2. (a) J. Yamaguchi, A. D. Yamaguchi and K. Itami, Angew. Chem., Int. Ed., 2012, 51, 8960 CrossRef CAS ; (b) I. A. I. Mkhalid, J. H. Barnard, T. B. Marder, J. M. Murphy and J. F. Hartwig, Chem. Rev., 2010, 110, 890 CrossRef CAS ; (c) J. Wencel-Delord and F. Glorius, Nat. Chem., 2013, 5, 369 CrossRef CAS ; (d) X. Chen, K. M. Engle, D.-H. Wang and J.-Q. Yu, Angew. Chem., Int. Ed., 2009, 48, 5094 CrossRef CAS ; (e) T. W. Lyons and M. S. Sanford, Chem. Rev., 2010, 110, 1147 CrossRef CAS ; (f) L. Ackermann, Chem. Rev., 2011, 111, 1315 CrossRef CAS ; (g) D. A. Colby, R. G. Bergman and J. A. Ellman, Chem. Rev., 2010, 110, 624 CrossRef CAS ; (h) L. McMurray, F. O'Hara and M. J. Gaunt, Chem. Soc. Rev., 2011, 40, 1885 RSC .
  3. (a) R. B. Crabtree and A. Lei, C-H Activation Issue, Chem. Rev., 2017, 117, 8481 CrossRef CAS ; (b) R. Das, G. S. Kumar and M. Kapur, Eur. J. Org. Chem., 2017, 5439 CrossRef CAS .
  4. For C–H functionalization of sulfonamides, (a) H.-X. Dai, A. F. Stepan, M. S. Plummer, Y.-H. Zhang and J.-Q. Yu, J. Am. Chem. Soc., 2011, 133, 7222 CrossRef CAS ; (b) M. V. Pham, B. Ye and N. Cramer, Angew. Chem., Int. Ed., 2012, 51, 10610 CrossRef CAS ; (c) Y. Ran, Y. Yang, H. You and J. You, ACS Catal., 2018, 8, 1796 CrossRef CAS ; (d) W. Liu, D. Wang, Y. Zhao, F. Yi and J. Chen, Adv. Synth. Catal., 2016, 358, 1968 CrossRef CAS ; (e) W. Xie, J. Yang, B. Wang and B. Li, J. Org. Chem., 2014, 79, 8278 CrossRef CAS ; (f) S. Debnath and S. Mondal, Eur. J. Org. Chem., 2018, 933 CrossRef CAS ; (g) T. Lan, L. Wang and Y. Rao, Org. Lett., 2017, 19, 972 CrossRef CAS PubMed ; (h) D. Kalsi and B. Sundararaju, Org. Lett., 2015, 17, 6118 CrossRef CAS ; (i) G. Cheng, P. Wang and J.-Q. Yu, Angew. Chem., Int. Ed., 2017, 56, 8183 CrossRef CAS .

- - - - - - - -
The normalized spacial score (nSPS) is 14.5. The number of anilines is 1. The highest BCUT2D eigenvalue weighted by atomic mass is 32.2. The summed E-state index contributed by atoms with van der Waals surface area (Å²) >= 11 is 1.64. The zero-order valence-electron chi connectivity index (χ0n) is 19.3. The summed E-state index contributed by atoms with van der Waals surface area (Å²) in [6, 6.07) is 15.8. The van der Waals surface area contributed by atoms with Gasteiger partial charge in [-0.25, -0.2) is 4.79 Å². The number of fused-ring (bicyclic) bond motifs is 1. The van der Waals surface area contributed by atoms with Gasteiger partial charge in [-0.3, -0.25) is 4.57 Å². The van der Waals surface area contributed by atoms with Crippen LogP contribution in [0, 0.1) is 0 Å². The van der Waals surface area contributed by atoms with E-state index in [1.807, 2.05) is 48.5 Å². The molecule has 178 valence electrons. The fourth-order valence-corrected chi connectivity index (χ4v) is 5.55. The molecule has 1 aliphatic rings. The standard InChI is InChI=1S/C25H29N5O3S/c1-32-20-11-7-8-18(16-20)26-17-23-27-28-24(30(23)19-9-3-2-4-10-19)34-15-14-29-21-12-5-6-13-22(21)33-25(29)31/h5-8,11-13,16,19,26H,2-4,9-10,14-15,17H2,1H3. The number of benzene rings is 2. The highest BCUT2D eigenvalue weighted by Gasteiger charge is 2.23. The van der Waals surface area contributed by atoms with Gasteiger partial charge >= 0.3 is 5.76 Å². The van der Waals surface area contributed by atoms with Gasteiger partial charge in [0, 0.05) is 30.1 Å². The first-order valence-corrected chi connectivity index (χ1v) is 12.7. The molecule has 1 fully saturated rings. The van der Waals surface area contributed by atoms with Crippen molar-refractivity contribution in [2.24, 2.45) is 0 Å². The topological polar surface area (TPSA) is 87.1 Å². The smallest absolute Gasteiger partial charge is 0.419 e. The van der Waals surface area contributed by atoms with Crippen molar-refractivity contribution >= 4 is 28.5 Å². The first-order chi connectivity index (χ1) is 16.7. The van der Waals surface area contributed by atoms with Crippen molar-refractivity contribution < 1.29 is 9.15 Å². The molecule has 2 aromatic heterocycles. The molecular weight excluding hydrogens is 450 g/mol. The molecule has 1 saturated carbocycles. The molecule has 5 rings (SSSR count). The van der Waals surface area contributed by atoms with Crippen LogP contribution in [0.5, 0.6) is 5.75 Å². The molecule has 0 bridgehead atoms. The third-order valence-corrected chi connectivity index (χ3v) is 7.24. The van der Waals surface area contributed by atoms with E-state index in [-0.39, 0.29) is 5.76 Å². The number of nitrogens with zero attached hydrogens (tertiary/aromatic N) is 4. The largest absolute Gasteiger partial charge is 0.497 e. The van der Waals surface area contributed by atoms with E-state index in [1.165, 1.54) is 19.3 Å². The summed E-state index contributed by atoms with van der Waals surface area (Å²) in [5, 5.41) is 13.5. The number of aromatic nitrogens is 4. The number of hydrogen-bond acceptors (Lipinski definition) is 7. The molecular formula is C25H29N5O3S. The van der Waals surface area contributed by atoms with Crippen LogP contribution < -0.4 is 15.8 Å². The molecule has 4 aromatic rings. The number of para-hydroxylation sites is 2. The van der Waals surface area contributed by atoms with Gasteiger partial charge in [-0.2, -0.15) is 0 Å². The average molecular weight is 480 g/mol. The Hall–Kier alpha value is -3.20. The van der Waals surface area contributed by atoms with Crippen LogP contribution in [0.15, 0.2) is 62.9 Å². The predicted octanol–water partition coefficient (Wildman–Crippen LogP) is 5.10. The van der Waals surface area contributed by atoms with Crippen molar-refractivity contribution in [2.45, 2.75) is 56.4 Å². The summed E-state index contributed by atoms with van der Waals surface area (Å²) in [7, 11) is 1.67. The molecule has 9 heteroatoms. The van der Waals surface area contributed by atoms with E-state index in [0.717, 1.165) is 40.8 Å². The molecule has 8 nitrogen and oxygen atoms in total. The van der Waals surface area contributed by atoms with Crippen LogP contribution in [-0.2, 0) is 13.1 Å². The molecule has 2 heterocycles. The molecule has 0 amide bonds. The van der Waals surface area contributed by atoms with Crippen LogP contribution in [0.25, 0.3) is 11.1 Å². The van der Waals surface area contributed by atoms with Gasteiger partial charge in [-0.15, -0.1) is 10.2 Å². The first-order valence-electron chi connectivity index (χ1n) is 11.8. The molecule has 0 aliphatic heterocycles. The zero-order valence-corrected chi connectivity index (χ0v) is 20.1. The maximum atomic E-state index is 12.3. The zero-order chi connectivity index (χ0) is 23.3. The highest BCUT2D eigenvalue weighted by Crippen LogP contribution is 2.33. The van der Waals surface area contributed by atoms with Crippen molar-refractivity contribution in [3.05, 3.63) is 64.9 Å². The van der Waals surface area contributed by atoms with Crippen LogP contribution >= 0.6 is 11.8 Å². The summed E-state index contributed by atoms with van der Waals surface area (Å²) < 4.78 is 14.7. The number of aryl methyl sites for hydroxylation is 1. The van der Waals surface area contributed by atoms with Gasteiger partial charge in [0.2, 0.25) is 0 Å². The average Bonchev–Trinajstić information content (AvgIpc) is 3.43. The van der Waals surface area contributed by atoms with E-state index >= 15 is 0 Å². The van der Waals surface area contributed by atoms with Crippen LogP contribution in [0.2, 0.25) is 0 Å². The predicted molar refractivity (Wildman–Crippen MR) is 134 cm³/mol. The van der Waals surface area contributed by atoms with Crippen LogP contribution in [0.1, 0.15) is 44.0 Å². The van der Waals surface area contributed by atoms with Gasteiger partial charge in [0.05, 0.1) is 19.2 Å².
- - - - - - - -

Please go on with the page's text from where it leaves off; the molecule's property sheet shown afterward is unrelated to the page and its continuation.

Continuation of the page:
5. (a) C.-J. Li, Acc. Chem. Res., 2009, 42, 335 CrossRef CAS ; (b) C. Liu, H. Zhang, W. Shi and A. Lei, Chem. Rev., 2011, 111, 1780 CrossRef CAS ; (c) F. W. Patureau, J. Wencel-Delord and F. Glorius, Aldrichimica Acta, 2012, 45, 31 CAS ; (d) X. Shang and Z.-Q. Liu, Chem. Soc. Rev., 2013, 42, 3253 RSC ; (e) S. A. Girard, T. Knauber and C.-J. Li, Angew. Chem., Int. Ed., 2014, 53, 74 CrossRef CAS .
  6. B. M. Trost and C.-J. Li, Modern Alkyne Chemistry: Catalytic and Atom-Economic Transformations, Wiley, 2014 Search PubMed .
  7. (a) K. Sonogashira, in Handbook of Organopalladium Chemistry for Organic Synthesis, ed. E. Negishi and A. de Meijere, John Wiley & Sons, Inc., New York, 2002 Search PubMed ; (b) M. Eckhardt and G. C. T. Fu, J. Am. Chem. Soc., 2003, 125, 13642 CrossRef CAS ; (c) O. Vechorkin, D. Barmaz, V. Proust and X. Hu, J. Am. Chem. Soc., 2009, 131, 12078 CrossRef CAS .
  8. (a) A. S. Dudnik and V. Gevorgyan, Angew. Chem., Int. Ed., 2010, 49, 2096 CrossRef CAS ; (b) F. Xie, Z. Qi, S. Yu and X. Li, J. Am. Chem. Soc., 2014, 136, 4780 CrossRef CAS PubMed ; (c) Y.-H. Xu, Q.-C. Zhang, T. He, F.-F. Meng and T.-P. Loh, Adv. Synth. Catal., 2014, 356, 1539 CrossRef CAS ; (d) C. Feng and T.-P. Loh, Angew. Chem., Int. Ed., 2014, 53, 2722 CrossRef CAS ; (e) C. Feng, D. Feng and T.-P. Loh, Chem. Commun., 2014, 50, 9865 RSC ; (f) K. Collins, F. Lied and F. Glorius, Chem. Commun., 2014, 50, 4459 RSC ; (g) W. Wu and H. Jiang, Acc. Chem. Res., 2014, 47, 2483 CrossRef CAS .